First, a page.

The Mata Atlântica, the " Atlantic Rain Forest ," is a form of vegetation that extends on the east coast of Brazil from Rio Grande do Norte to Rio Grande do Sul and into the interior of the continent to Goiás, Mato Grosso do Sul, Argentina and Paraguay. It is separated by the savanna region ( Cerrado ) of the central highlands and the north-eastern drylands ( Sertão ) of the much larger and better-known tropical rainforest of the Amazon basin.
Due to the deforestation that took place mainly in the 20th century, the area was extremely reduced. The Mata Atlântica is one of the most endangered tropical forests today. Biodiversity is one of the highest in the world, although only exist discontinuous residues. The Mata Atlântica covered not only the often narrow coastal plains, but especially the steep slopes of the Brazilian Highlands, as emerged in the smallest space large differences in vegetation and wildlife. The steep slopes are still the best-preserved sections of the forest, even in the vicinity of large cities such as São Paulo or Rio de Janeiro. In total, there were about 1.29 million km ², 15 % of the area of Brazil, 1% is left. Of 95,000 km ², which are left, 75 % are at high risk. International and national protection measures are necessary. Relatively small areas fall as a national park or similar under the SNUC ( Sistema Nacional de Unidades de of Conservation ). Effective protection is lack of on-site personnel often not possible.
In 1993, the Atlantic Forest was declared in 14 states of Brazil, a UNESCO Biosphere Reserve. 17 states were more or less covered by the Mata Atlântica. From north to south these are (in each case with the proportion of the total area of the state ):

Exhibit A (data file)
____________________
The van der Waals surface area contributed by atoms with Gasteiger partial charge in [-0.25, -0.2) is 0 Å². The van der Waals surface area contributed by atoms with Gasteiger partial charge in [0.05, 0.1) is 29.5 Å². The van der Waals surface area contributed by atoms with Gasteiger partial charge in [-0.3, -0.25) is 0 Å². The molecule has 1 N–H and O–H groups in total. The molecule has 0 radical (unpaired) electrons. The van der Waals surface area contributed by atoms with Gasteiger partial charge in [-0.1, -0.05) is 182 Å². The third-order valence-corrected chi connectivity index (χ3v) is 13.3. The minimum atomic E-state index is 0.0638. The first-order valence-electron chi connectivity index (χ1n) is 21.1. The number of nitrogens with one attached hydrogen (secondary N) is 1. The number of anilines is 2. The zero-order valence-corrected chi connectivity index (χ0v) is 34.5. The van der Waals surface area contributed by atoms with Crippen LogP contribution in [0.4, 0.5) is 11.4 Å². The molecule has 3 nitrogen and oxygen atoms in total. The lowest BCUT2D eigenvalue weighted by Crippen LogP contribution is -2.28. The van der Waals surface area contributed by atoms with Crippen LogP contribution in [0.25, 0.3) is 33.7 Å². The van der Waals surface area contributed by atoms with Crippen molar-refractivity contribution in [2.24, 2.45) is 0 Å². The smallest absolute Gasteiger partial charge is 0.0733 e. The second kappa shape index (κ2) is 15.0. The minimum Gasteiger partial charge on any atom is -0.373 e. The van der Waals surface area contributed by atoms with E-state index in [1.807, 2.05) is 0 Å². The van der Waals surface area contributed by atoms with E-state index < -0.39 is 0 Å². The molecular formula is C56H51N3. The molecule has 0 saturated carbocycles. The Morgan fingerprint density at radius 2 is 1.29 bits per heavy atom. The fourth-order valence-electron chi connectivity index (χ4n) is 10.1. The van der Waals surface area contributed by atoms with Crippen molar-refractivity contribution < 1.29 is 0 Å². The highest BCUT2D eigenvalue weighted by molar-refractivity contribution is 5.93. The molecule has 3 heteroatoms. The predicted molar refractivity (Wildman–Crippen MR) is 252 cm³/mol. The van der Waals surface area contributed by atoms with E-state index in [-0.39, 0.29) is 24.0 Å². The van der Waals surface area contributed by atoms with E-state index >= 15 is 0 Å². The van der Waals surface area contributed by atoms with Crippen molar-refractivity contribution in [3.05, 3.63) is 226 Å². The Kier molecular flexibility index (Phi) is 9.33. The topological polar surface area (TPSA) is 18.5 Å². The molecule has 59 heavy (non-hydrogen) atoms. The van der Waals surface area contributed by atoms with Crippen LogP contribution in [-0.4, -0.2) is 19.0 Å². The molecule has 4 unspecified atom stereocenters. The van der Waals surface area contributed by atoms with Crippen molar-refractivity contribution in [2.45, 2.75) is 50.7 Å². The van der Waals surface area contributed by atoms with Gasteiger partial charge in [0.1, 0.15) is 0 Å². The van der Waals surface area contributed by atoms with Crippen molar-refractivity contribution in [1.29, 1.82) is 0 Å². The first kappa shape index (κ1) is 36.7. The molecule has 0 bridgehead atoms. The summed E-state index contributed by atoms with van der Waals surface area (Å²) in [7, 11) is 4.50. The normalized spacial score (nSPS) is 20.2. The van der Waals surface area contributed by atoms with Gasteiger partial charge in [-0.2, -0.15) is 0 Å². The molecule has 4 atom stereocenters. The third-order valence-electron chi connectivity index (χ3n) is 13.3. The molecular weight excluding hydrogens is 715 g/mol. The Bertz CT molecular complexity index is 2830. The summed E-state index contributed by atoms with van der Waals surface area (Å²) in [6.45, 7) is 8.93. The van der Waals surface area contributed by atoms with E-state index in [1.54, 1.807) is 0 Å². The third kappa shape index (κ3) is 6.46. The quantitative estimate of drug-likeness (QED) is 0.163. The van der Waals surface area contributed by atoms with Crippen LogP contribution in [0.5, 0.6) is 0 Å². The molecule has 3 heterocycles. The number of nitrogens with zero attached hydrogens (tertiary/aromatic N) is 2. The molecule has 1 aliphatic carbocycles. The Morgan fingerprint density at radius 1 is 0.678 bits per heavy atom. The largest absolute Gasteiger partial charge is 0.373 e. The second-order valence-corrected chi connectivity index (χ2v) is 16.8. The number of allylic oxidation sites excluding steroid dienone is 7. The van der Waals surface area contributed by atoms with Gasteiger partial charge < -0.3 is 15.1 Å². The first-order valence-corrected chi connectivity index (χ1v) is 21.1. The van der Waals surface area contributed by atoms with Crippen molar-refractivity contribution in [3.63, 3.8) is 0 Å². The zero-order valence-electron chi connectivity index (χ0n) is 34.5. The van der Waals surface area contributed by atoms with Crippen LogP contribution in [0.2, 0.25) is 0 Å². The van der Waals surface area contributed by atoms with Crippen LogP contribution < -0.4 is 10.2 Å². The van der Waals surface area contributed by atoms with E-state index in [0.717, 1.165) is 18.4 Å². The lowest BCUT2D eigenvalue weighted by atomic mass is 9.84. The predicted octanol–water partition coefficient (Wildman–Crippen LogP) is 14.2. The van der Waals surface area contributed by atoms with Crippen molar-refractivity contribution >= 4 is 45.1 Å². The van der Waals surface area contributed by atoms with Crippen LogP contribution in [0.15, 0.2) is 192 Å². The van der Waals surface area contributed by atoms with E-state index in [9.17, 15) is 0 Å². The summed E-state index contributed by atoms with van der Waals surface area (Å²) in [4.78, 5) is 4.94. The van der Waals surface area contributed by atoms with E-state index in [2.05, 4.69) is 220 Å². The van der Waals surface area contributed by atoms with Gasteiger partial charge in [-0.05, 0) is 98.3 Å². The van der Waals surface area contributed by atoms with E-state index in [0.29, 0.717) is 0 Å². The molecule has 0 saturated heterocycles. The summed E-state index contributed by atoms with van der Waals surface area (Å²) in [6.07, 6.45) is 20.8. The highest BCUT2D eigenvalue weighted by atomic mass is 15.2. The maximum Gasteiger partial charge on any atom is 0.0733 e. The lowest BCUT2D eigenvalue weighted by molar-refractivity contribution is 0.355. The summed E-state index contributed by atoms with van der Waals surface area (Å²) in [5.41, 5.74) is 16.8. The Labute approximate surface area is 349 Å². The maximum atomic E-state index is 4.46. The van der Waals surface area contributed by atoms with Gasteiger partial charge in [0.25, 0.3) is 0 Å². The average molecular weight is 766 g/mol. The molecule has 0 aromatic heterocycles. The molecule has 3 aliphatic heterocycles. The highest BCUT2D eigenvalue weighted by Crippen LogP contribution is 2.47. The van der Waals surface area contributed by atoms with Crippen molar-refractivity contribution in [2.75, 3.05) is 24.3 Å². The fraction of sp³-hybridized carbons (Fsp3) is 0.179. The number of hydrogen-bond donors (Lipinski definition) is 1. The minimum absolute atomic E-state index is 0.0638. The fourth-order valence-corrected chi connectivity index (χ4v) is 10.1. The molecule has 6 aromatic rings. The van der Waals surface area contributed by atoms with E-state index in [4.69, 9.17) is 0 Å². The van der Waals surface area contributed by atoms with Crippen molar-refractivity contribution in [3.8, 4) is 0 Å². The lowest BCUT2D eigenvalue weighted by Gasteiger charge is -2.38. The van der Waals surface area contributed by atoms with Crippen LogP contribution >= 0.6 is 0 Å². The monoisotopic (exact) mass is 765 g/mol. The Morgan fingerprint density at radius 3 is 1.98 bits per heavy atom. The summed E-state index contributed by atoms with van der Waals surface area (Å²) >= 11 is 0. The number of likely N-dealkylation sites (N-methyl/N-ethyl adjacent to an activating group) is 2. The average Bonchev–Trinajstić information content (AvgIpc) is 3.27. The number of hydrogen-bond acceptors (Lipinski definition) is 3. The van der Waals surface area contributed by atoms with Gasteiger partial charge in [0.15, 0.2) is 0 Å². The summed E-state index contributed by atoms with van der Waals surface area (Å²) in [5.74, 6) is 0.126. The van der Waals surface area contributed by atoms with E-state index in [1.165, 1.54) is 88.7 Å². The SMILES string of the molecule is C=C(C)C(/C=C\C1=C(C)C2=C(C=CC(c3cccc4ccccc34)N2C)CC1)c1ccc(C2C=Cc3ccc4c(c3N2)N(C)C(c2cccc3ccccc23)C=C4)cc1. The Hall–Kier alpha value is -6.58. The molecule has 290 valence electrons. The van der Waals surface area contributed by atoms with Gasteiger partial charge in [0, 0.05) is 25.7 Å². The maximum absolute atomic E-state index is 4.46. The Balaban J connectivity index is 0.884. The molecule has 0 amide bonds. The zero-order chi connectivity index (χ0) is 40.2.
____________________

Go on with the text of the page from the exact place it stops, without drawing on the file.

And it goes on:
- Piauí, 9%
- Ceará, 3%
- Rio Grande do Norte, 6%
- Paraíba, 12%
- Pernambuco, 18%
- Alagoas, 52 %
- Sergipe, 32 %
- Bahia, 31 %
- Goiás, 3%
- Espírito Santo, 100 %
- Minas Gerais, 45 %
- Rio de Janeiro, 99 %
- São Paulo, 80 %
- Mato Grosso do Sul, 14 %
- Paraná, 97 %
- Santa Catarina, 99 %
- Rio Grande do Sul, 47 %
Due to the trade winds, the Mata Atlântica tropical forest extends as far uncommon in subtropical regions. This was not always so, during the Ice Age were large areas dry forest or even semi-deserts.
The exploration and development of Brazil by Europeans started from the discovery in 1500 of a number of coastal towns. Early reports mention the coastal forest a dense, almost pristine forest, which was inhabited by many indigenous peoples, including the Wassu, Pataxó, Tupiniquim, Geren, Guarani, Krenak, Kaiowa, Ñandeva, Terena, Kadiweu, Potiguar, Kaingang, Guarani M ' Bya.
In 1502 the first commercial contract was signed for the exploitation of the wood; the brazilwood gave the country its name ( Terra Brasilis ). In addition to timber, the Europeans won from the coastal forest hides and skins of jaguars, snakes, capybaras, caimans and other animals, turtle shells and feathers.
In northeastern Brazil the coastal forest for the cultivation of sugar cane was almost completely cleared. In the south of the coffee cultivation became the main cause of deforestation.